Can quantum computers solve an old riddle in composites design?

(photo: QAIMS team for the Airbus-BMW Quantum Computing challenge, left to right
(photo: QAIMS team for the Airbus-BMW Quantum Computing challenge, left to right: Matthias Möller, Boyang Chen, Arne Wulff, Swapan Madabhushi Venkata, Yinglu Tang, Sebastian Feld; photographer: Mr. Quan Zheng).

A team of researchers at TU Delft are the first in the world to apply quantum computing to solve an old riddle in the design of fibre-reinforced composite materials: how to determine the optimal sequence of angles at which the material’s layers are composed and stacked. This layering determines the mechanical properties of the material, essential for the application of composites for lightweight aircraft, wind turbine blades, cars or even batteries, etc. The QAIMS team have now gone through to the final rounds of the Airbus-BMW Quantum Computing Challenge where they will pitch their approach to -push the boundaries of quantum tech for mobility.-

Quantum computing and the Stacking Sequence Retrieval riddle

Arne Wulff, PhD candidate in the QAIMS team (Quantum-enhanced Artificial Intelligence for sustainable Materials and Structural design in Aerospace), brings quantum computing to the field of composites. Together with a team of researchers from two TU Delft faculties (Matthew Steinberg, Sebastian Feld and Matthias Möller from Electrical Engineering, Mathematics & Computer Sciences, and Yinglu Tang and Boyang Chen from Aerospace Engineering), he applies quantum computing specifically to the so-called Stacking Sequence Retrieval (SSR) problem.

The SSR problem is the task of determining the optimal sequence of ply angles at which the layers in a composite laminate are stacked. This allows manufacturers to actually produce the laminate based on the design.

Associate Professor in Aerospace Structures and Materials, Boyang Chen, is the QAIMS team leader. Chen: -Currently, we calculate the SSR with classical computers using optimization algorithms such as the genetic algorithm, essentially to select the best solution out of a pool of potential solutions progressively. Quantum computing gives us the opportunity to look at many more angles and states of stacking combinations simultaneously. Like in quantum mechanics- Schrödinger’s cat where the cat can be considered alive and dead at the same time, the fibres can be considered pointing at multiple angles at the same time.- The next step for the team is to test their methodology on quantum computers.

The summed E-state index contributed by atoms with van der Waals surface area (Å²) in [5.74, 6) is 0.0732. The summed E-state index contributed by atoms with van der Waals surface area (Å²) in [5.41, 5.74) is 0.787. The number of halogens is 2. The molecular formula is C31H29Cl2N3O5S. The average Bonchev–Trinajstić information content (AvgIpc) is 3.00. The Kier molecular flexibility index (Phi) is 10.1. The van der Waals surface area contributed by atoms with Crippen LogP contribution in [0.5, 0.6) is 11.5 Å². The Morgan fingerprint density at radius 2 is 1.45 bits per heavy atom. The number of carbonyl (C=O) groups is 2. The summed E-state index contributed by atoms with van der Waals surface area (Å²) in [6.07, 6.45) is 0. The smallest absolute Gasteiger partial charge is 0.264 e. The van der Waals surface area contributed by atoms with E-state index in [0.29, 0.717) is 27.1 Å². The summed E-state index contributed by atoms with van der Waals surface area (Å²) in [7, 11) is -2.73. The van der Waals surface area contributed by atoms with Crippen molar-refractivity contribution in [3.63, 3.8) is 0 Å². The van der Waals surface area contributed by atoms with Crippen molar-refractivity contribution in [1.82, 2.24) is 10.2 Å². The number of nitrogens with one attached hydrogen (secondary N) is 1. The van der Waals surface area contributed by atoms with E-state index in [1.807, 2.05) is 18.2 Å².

We are still in the early stages of the project, but we are very excited about its prospects. It brings a fresh angle to an old problem and has lots of potential.


The QAIMS team focuses on the SSR problem in the design and optimization of traditional fibre-reinforced composite laminates. These are strong and lightweight materials that can be used for load-bearing structures such as aircraft fuselages and wings, wind turbine blades and car chassis. The reduced weight of aircraft and automotive vehicles saves fuel and therefore emissions. Lighter wind turbines means more efficient energy transition from wind to electricity. Solving the riddle of the Stacking Sequence Retrieval can therefore contribute to more sustainable aviation and transportation in general, as well as more efficient clean-energy generation. But there are many more applications. Chen: -We believe the impact of our research extends beyond load-bearing structures. It can be applied to any novel layered material where the stacking sequence of design choices is relevant. Think of the layered materials in batteries for the energy transition.-


The potential has also been spotted by companies. The QAIMS team was recently selected as a finalist in the Airbus-BMW Quantum Computing Challenge, a competition with many industry and university participant teams, which focuses on quantum technologies for industrial applications and mobility. The team participates as the only university team in the category Golden Application (Pushing the boundaries of quantum tech for mobility). The winner will be announced by the end of the year. Regardless of the outcome, the team will continue their work. Chen: -It’s great to work with a multi-faculty team on solving this old puzzle from an entirely new perspective.-